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At Jerusalem’s Holiest Site, the ‘Status Quo’ Is Breaking Down into Open Conflict

7 minute read

One of Jerusalem’s most revered holy sites is once against at the center of an escalating dispute between Palestinians and Israeli forces, with neither side intent on backing down, and fears rising of serious and sustained unrest on the city’s streets.

Palestinians clashed with Israeli forces around the Old City of Jerusalem and at West Bank checkpoints on Friday over access to the Temple Mount, known to Muslims as the Noble Sanctuary, a plateau that is home to the Al-Aqsa Mosque and the Dome of the Rock. The contested site has periodically been at the center of heightened tensions in Jerusalem, but this episode has now spilled into bloody confrontation. Israel Radio reported Friday that almost 200 Palestinians had been injured in clashes with Israeli forces, and according to Ha’aretz three Palestinians have been killed.

The current situation came about after three Arab citizens of Israel orchestrated a deadly shooting attack on Israeli police stationed at the holy site on July 14, killing two of them. The three attackers were swiftly killed, but Israeli district police proposed putting in metal detectors to boost security. Prime Minister Benjamin Netanyahu and his public security minister gave it their OK.

What might be viewed as a local policing decision elsewhere in the world was in this tinderbox of a city treated as an unacceptable infringement on the rights of Muslims to visit the compound. Violent protests followed; on Friday, Israeli forces turned back countless busloads of people who tried to reach the Old City to enter the site, whether as worshippers, protestors or both. Israel also instituted a policy in which all men under 50 were barred from entering the compound.

What Israel apparently underestimated is that for many Palestinians—who feel as much religious attachment to Al-Aqsa as Israelis do to the Western Wall which lies just below—installing electronic metal detectors would be treated as a severe violation of the “status quo.” That was put in place 50 years ago this summer, when Israel wrested control of East Jerusalem from the Jordanians and declared the city reunified, but decided to leave all control of religious affairs on the holy plateau to the Waqf, an Islamic religious body that serves as the official custodian of the mosque and shrine.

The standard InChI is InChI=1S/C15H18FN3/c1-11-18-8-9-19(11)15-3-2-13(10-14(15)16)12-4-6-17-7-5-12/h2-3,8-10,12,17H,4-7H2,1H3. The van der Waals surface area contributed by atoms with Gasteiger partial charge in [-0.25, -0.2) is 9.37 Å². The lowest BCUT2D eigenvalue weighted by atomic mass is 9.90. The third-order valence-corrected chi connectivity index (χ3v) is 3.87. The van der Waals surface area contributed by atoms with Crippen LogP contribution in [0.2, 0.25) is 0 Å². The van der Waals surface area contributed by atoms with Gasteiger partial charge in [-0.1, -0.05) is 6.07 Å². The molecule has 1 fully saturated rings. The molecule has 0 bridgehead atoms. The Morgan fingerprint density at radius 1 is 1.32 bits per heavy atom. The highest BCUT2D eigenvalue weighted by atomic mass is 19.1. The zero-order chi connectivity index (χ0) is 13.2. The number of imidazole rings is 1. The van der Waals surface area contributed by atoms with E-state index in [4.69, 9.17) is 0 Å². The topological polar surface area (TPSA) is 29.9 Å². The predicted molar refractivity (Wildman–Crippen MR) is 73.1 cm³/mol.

“We’ve have this arrangement since 1967 and that should continue. What we see now is an intention to change the status quo by putting these electronic gates and by preventing the freedom of movement of worshippers when going inside to pray,” said Sheikh Azzam Khatib, the director of Islamic Waqf department, speaking to a cluster of reporters on Wednesday outside the mosque compound in the Old City. Next to him stood the Imam of the Al Aqsa mosque, Sheikh Yousef Abu Snaineh. “All the Muslims eyes of the world are now directed towards al-Aqsa Mosque,” he said. “We ask the Israelis to remove these electronic gates, because it is never going to be acceptable to us and we are not going to change our decision.”

Throughout the week, scores of Palestinians have been praying in the streets surrounding the entrances to the mosque compound in an act of protest, laying carpets down on sidewalks or in the middle of the road. With packs of Israel border policemen nearby, it usually ends with confrontation: Palestinians throwing rocks and bottles, Israelis shooting stun grenades or tear gas into the crowd, sometimes making arrests.